Masters Thesis

Avian nest survival in post-logging coastal buffer strips on Prince of Wales Island, Alaska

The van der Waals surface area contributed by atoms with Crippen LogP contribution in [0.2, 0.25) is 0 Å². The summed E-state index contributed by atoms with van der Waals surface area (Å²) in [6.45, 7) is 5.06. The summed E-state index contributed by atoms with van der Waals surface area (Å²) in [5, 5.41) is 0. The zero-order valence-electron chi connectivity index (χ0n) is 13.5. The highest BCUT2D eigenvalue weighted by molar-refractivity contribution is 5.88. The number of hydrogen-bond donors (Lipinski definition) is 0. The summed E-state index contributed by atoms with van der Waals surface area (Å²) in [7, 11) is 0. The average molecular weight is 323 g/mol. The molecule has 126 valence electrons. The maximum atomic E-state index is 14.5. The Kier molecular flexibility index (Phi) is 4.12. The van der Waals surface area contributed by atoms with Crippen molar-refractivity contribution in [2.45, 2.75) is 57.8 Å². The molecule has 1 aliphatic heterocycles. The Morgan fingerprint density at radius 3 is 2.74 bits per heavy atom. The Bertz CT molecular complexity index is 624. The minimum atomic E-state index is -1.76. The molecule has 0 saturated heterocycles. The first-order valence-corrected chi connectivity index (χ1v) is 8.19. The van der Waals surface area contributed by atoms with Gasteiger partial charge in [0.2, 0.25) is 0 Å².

I examined the effect of forest buffer width and nest site characteristics on the nest survival of forest birds on Prince of Wales Island, Alaska. During 2002 and 2003, a total of 164 nests of three closed cup (Chestnut-backed Chickadee (Parus rufescens), Red-breasted Sapsucker (Sphyrapicus ruber) and Winter Wren (Troglodytes troglodytes)) and four open cup (Pacific-slope Flycatcher (Empidonax difficilis), Hermit Thrush (Cartharus guttatus), Swainson’s Thrush (Cartharus ustulatus) and Varied Thrush (Ixoreus naevius)) species were monitored within forested buffers along the coastline. I modeled daily survival rate (DSR) of closed (DSR = 0.989) and open (DSR = 0.982) cup nesting species independently using variables at two spatial scales. For closed cup nests the model best describing variation in DSR included height of nest and species. Nests located higher from the ground had better nest success. Variation in DSR of open cup nests was best explained by species. Pacific-slope Flycatcher nests had the highest success (87%) whereas Varied Thrush nests had the lowest (21%). DSR of Hermit Thrush nests, the only species for which I had adequate data to analyze separately, was related to distance to the coastline. Species with low DSR had similar nest site characteristics including diameter of nesting substrate and average percentage concealment of nest. However, these nest site characteristics alone do not determine DSR of the species evaluated in my study. Width of coastal forested buffers appears to have a negligible effect on DSR, however, some species exhibited low DSR within the buffers and further examination of these species is recommended.